George Dunlap, November 16, 2020. I still remember, my 4th grade elementary school teacher reading The Hobbit to our class, to this day. As I grew older I moved on to reading The Lord of the Rings series, and finally the LOTR movie version. I have always been fascinated with Tolkien’s writings, life, and Catholic Faith. The below is a wonderful article about how Tolkien dealt with “The Dark Times, in our…. faith, comes strength. Enjoy this article.
From the 1950s until now, readers of countless backgrounds and beliefs have been mesmerized by The Lord of the Rings, The Hobbit, and The Silmarillion. But the name of J.R.R. Tolkien is well known even to those who have no taste for fantasy literature.
Despite his fame, many fans of this literary genius are unaware that he was a devout Roman Catholic whose faith profoundly influenced his work. It was, in fact, Tolkien’s faith and frequent reception of the Sacraments that sustained him through the trials of personal life, the darkness of two world wars, the disappointment and suffering inflicted by members and leaders of the Church, and the scandal caused by destruction of the sacred liturgy.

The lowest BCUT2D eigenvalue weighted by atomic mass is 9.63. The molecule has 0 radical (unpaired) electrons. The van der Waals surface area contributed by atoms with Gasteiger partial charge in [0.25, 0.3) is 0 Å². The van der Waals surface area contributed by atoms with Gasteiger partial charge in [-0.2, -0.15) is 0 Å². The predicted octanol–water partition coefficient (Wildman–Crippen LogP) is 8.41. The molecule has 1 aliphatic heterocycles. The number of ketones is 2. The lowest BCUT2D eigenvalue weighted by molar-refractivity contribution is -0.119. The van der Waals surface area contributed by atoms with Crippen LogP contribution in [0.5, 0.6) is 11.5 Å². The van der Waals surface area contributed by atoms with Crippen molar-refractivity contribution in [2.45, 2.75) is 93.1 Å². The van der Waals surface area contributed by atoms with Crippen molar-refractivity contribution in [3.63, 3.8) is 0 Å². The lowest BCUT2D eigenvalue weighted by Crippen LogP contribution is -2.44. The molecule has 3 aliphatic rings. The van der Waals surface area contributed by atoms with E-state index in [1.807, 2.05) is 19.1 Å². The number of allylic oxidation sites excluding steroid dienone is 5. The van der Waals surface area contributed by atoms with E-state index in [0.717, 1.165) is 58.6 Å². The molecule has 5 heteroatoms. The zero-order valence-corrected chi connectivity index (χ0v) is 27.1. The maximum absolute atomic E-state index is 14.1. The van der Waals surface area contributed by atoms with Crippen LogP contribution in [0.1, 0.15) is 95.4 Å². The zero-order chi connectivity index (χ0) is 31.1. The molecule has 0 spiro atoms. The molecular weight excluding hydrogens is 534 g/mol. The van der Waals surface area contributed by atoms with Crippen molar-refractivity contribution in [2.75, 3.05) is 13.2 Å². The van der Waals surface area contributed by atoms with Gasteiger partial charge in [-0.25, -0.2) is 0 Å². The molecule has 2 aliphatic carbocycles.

I recently discovered a letter he wrote on November 1st, 1963 to his son Michael to provide encouragement in a time of upheaval. It is an astonishing letter, most especially because it feels as though it had been written today in the wake of egregious sins committed by some of our Catholic clergy.